Every summer, as the heat builds and the atmosphere in the subway acquires the texture of a hound dog's mouth, straphangers wonder why stations aren't air conditioned. If train cars are reliably cooled, the thinking goes, why can't something be done to cool customers while they wait for them?
The MTA answer: "Unfortunately, air conditioning of subway stations is not feasible due to the open nature of their construction and the impossibility of cooling an infinite space."
Spokeswoman Marjorie Anders explained that the system is open, in part, to cool it: the movement of trains pushes hot air from the tunnels out through vents in city sidewalks.
The exception is Grand Central Terminal, which has air conditioning in the Main Concourse, an enormous central space through which 75,000 to 100,000 passengers pass daily. Anders said seven huge cooling towers on the terminal's roof work in tandem with dozens of temperature sensors to keep the hall cool. She said that's easier to accomplish at the start of summer because "the building isn’t heat-soaked yet. The concrete, limestone and marble are still cool to the touch."
Ms. Anders spoke via phone from an office at the MTA's Midtown headquarters, which had been darkened, she claimed, to save energy. She said that though the Main Concourse is air-conditioned, the gigantic underground train shed at Grand Central Terminal, which holds its 123 tracks and 46 platforms, is not.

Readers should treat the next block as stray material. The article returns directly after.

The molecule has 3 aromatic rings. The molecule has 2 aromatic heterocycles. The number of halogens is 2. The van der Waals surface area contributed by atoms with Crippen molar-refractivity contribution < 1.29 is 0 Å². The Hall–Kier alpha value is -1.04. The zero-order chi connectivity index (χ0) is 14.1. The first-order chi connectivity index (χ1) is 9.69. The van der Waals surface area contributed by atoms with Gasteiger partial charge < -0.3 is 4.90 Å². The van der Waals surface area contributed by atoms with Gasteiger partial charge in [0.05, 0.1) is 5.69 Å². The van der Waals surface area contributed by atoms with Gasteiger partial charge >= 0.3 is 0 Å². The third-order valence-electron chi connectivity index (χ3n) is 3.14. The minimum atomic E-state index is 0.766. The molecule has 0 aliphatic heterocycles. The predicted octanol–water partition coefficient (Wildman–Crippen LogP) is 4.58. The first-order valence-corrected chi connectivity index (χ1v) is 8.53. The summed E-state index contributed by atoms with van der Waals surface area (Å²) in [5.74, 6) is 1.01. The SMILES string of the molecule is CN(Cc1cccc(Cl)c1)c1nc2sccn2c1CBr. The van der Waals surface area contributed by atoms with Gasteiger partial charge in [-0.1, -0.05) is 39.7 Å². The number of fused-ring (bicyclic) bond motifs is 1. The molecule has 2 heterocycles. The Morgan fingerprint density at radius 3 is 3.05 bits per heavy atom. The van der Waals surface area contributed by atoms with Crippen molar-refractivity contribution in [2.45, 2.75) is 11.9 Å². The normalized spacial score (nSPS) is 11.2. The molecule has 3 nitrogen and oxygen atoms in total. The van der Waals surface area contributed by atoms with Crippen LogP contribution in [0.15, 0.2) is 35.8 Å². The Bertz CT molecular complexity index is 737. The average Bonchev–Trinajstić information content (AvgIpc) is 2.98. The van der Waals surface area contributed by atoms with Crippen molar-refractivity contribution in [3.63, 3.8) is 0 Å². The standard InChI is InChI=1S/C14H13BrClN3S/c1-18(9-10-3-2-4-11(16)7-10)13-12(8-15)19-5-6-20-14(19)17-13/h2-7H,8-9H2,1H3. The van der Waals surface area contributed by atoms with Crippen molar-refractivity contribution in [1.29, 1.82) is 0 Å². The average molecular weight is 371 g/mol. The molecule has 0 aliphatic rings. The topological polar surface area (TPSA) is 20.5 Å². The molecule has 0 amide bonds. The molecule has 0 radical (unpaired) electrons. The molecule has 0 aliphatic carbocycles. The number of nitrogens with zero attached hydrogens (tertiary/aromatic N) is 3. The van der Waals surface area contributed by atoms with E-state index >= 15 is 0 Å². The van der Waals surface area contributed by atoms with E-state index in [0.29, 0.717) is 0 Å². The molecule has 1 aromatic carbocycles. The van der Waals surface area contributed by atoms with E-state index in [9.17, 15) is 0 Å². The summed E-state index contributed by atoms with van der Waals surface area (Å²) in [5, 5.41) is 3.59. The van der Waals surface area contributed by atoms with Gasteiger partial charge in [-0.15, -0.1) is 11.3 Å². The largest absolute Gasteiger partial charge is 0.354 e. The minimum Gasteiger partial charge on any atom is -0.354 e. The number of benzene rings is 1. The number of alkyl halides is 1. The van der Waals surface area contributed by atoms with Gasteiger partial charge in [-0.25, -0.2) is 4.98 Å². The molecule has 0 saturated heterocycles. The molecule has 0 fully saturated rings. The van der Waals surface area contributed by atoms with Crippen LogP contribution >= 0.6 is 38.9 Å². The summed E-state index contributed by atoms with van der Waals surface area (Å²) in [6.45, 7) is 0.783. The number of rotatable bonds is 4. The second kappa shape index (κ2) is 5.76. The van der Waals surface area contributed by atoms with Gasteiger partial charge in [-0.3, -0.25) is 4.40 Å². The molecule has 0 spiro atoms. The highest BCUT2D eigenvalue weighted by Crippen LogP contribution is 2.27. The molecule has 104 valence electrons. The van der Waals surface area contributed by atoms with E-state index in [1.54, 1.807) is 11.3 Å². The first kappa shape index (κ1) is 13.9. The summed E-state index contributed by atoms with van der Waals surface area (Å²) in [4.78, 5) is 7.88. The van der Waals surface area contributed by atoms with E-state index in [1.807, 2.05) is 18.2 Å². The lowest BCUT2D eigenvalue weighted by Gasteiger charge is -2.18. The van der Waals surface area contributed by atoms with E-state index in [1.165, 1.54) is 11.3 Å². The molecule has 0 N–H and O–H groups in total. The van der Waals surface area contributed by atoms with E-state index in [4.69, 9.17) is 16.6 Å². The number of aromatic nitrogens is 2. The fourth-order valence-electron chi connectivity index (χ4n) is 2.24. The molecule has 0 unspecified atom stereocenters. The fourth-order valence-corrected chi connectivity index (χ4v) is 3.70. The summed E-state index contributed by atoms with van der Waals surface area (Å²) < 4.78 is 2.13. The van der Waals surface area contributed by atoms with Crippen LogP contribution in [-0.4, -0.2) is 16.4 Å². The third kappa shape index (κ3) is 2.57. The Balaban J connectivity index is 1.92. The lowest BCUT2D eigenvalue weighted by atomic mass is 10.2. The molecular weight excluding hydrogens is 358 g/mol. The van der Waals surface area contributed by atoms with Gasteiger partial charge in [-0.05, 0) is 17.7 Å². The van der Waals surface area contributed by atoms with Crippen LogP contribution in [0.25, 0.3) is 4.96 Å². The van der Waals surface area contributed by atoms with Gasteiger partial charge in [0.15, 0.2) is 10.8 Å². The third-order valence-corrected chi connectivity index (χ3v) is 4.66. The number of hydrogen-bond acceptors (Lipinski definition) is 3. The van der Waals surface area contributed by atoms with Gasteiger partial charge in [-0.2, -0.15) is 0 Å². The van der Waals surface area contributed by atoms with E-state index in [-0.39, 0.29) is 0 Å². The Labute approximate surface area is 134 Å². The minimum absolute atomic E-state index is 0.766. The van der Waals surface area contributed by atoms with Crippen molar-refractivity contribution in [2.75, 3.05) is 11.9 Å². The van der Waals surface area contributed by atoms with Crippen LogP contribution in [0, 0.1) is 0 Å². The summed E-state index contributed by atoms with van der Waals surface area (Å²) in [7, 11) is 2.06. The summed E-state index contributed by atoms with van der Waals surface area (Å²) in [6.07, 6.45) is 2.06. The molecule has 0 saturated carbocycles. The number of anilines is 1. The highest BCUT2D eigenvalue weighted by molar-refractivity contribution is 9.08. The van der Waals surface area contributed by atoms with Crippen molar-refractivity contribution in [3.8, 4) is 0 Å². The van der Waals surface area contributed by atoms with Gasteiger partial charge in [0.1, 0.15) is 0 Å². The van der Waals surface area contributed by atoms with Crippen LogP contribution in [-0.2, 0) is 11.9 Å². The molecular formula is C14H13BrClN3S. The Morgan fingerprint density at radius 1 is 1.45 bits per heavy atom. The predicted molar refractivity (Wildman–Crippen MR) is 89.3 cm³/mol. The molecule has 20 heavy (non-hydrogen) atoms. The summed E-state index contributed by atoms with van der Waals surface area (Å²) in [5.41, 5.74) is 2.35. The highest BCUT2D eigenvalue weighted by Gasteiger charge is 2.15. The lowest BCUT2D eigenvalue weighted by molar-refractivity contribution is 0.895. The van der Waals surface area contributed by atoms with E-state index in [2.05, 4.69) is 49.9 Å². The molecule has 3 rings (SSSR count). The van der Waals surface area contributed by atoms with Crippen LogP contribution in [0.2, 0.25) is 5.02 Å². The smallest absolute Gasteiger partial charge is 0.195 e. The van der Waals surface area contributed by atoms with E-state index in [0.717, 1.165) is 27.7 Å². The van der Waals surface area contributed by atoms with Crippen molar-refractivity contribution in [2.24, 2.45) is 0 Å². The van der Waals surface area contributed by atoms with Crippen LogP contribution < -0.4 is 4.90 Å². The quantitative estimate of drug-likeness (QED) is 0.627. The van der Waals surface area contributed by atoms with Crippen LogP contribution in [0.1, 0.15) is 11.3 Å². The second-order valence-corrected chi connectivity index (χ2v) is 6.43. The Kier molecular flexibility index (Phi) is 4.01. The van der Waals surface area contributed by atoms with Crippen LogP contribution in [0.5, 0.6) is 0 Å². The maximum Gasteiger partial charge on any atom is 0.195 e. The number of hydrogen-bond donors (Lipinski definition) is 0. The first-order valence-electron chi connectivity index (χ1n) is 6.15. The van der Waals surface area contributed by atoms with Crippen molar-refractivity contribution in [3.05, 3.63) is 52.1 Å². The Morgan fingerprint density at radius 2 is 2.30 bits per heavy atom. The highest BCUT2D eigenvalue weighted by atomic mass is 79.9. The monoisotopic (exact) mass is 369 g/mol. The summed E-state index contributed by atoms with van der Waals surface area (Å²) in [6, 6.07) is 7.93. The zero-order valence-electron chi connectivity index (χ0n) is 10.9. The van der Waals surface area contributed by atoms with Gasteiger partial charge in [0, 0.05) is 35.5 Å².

Ushers keep doors between the terminal and the platforms closed when trains aren’t actively boarding or unloading. And conductors on the trains only open one door per car when a train is in Grand Central.
The MTA is also coping with the heat wave by reducing the speed of subway trains and reducing electrical usage by shutting down several substations that supply power to the system's third rails. That means subways are moving a little bit slower.
The authority says it cuts back on power during heat waves between noon and 6 p.m. at the request of the New York State Power Authority.
On subway lines, passengers may notice reduced elevator and escalator service, to conserve energy. Some contracts with energy providers require the MTA to reduce power consumption during heat waves.
The MTA will also be running trains at reduced speed on Metro-North's New Haven Line, which is powered by overhead catenary wires that droop in extreme heat. "Trains are slowed so that pantographs — arm-like apparatus on the roof of the trains that draw the power from the catenary — do not get ensnared in catenary wires," a spokesman said.